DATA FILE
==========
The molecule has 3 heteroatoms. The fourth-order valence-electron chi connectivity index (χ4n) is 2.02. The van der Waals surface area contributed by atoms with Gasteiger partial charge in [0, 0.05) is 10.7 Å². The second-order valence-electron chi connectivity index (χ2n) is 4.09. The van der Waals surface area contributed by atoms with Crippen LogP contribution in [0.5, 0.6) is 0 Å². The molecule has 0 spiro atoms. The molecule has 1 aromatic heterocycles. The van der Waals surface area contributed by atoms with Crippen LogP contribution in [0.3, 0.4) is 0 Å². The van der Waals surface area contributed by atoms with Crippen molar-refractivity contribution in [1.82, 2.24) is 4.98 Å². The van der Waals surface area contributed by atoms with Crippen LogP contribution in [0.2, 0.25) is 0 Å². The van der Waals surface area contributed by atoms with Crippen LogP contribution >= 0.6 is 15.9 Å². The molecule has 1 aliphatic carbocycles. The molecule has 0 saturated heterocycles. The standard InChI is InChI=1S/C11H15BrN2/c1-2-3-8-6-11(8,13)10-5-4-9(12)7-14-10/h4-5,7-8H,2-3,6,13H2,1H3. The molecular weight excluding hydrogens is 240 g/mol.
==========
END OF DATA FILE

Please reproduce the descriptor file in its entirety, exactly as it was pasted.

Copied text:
The molecule has 3 heteroatoms. The fourth-order valence-electron chi connectivity index (χ4n) is 2.02. The van der Waals surface area contributed by atoms with Gasteiger partial charge in [0, 0.05) is 10.7 Å². The second-order valence-electron chi connectivity index (χ2n) is 4.09. The van der Waals surface area contributed by atoms with Crippen LogP contribution in [0.5, 0.6) is 0 Å². The molecule has 0 spiro atoms. The molecule has 1 aromatic heterocycles. The van der Waals surface area contributed by atoms with Crippen LogP contribution in [0.3, 0.4) is 0 Å². The van der Waals surface area contributed by atoms with Crippen molar-refractivity contribution in [1.82, 2.24) is 4.98 Å². The van der Waals surface area contributed by atoms with Crippen LogP contribution in [0.2, 0.25) is 0 Å². The van der Waals surface area contributed by atoms with Crippen LogP contribution >= 0.6 is 15.9 Å². The molecule has 1 aliphatic carbocycles. The molecule has 0 saturated heterocycles. The standard InChI is InChI=1S/C11H15BrN2/c1-2-3-8-6-11(8,13)10-5-4-9(12)7-14-10/h4-5,7-8H,2-3,6,13H2,1H3. The molecular weight excluding hydrogens is 240 g/mol.